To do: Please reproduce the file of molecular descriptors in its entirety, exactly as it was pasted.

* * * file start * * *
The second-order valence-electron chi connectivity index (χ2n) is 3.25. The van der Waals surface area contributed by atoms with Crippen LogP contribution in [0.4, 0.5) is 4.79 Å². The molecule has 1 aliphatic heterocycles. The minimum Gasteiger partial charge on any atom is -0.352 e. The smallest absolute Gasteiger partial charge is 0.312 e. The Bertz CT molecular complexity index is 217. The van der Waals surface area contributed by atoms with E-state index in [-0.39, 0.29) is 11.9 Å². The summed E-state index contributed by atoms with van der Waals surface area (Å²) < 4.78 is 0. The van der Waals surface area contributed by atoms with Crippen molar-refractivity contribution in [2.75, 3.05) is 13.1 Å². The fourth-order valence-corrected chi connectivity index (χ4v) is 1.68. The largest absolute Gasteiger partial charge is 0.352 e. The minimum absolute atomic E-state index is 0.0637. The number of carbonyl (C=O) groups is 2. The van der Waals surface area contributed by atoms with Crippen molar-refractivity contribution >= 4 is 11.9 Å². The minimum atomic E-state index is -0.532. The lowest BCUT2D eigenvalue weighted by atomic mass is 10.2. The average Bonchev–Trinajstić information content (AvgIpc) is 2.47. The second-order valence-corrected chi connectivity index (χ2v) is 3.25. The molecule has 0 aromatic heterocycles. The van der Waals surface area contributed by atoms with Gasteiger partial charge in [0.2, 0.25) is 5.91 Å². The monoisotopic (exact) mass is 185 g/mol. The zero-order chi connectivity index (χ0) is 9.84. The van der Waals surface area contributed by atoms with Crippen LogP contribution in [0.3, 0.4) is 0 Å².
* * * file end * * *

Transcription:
The second-order valence-electron chi connectivity index (χ2n) is 3.25. The van der Waals surface area contributed by atoms with Crippen LogP contribution in [0.4, 0.5) is 4.79 Å². The molecule has 1 aliphatic heterocycles. The minimum Gasteiger partial charge on any atom is -0.352 e. The smallest absolute Gasteiger partial charge is 0.312 e. The Bertz CT molecular complexity index is 217. The van der Waals surface area contributed by atoms with E-state index in [-0.39, 0.29) is 11.9 Å². The summed E-state index contributed by atoms with van der Waals surface area (Å²) < 4.78 is 0. The van der Waals surface area contributed by atoms with Crippen molar-refractivity contribution in [2.75, 3.05) is 13.1 Å². The fourth-order valence-corrected chi connectivity index (χ4v) is 1.68. The largest absolute Gasteiger partial charge is 0.352 e. The minimum absolute atomic E-state index is 0.0637. The number of carbonyl (C=O) groups is 2. The van der Waals surface area contributed by atoms with Crippen molar-refractivity contribution >= 4 is 11.9 Å². The minimum atomic E-state index is -0.532. The lowest BCUT2D eigenvalue weighted by atomic mass is 10.2. The average Bonchev–Trinajstić information content (AvgIpc) is 2.47. The second-order valence-corrected chi connectivity index (χ2v) is 3.25. The molecule has 0 aromatic heterocycles. The van der Waals surface area contributed by atoms with Gasteiger partial charge in [0.2, 0.25) is 5.91 Å². The monoisotopic (exact) mass is 185 g/mol. The zero-order chi connectivity index (χ0) is 9.84. The van der Waals surface area contributed by atoms with Crippen LogP contribution in [0.3, 0.4) is 0 Å².